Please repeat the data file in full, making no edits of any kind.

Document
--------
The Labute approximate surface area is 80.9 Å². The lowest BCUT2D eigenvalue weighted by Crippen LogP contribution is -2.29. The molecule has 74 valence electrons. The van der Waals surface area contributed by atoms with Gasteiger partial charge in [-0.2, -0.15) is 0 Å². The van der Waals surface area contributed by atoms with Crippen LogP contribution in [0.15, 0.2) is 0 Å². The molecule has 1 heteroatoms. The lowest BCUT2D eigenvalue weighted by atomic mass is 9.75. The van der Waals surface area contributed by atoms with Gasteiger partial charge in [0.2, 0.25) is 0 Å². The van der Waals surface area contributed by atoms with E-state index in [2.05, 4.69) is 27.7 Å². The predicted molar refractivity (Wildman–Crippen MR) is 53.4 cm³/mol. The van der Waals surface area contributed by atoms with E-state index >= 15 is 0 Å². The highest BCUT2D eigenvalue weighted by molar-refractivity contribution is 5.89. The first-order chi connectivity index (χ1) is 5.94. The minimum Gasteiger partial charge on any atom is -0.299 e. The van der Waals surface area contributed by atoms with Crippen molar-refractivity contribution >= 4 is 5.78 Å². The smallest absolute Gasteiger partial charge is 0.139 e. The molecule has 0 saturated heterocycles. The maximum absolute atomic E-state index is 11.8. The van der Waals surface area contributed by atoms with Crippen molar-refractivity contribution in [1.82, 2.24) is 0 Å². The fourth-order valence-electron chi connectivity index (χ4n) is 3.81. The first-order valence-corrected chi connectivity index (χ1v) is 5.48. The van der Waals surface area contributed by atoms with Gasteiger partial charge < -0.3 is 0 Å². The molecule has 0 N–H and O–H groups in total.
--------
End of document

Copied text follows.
The Labute approximate surface area is 80.9 Å². The lowest BCUT2D eigenvalue weighted by Crippen LogP contribution is -2.29. The molecule has 74 valence electrons. The van der Waals surface area contributed by atoms with Gasteiger partial charge in [-0.2, -0.15) is 0 Å². The van der Waals surface area contributed by atoms with Crippen LogP contribution in [0.15, 0.2) is 0 Å². The molecule has 1 heteroatoms. The lowest BCUT2D eigenvalue weighted by atomic mass is 9.75. The van der Waals surface area contributed by atoms with Gasteiger partial charge in [0.2, 0.25) is 0 Å². The van der Waals surface area contributed by atoms with E-state index in [2.05, 4.69) is 27.7 Å². The predicted molar refractivity (Wildman–Crippen MR) is 53.4 cm³/mol. The van der Waals surface area contributed by atoms with E-state index >= 15 is 0 Å². The highest BCUT2D eigenvalue weighted by molar-refractivity contribution is 5.89. The first-order chi connectivity index (χ1) is 5.94. The minimum Gasteiger partial charge on any atom is -0.299 e. The van der Waals surface area contributed by atoms with Crippen molar-refractivity contribution >= 4 is 5.78 Å². The smallest absolute Gasteiger partial charge is 0.139 e. The molecule has 0 saturated heterocycles. The maximum absolute atomic E-state index is 11.8. The van der Waals surface area contributed by atoms with Crippen molar-refractivity contribution in [1.82, 2.24) is 0 Å². The fourth-order valence-electron chi connectivity index (χ4n) is 3.81. The first-order valence-corrected chi connectivity index (χ1v) is 5.48. The van der Waals surface area contributed by atoms with Gasteiger partial charge < -0.3 is 0 Å². The molecule has 0 N–H and O–H groups in total.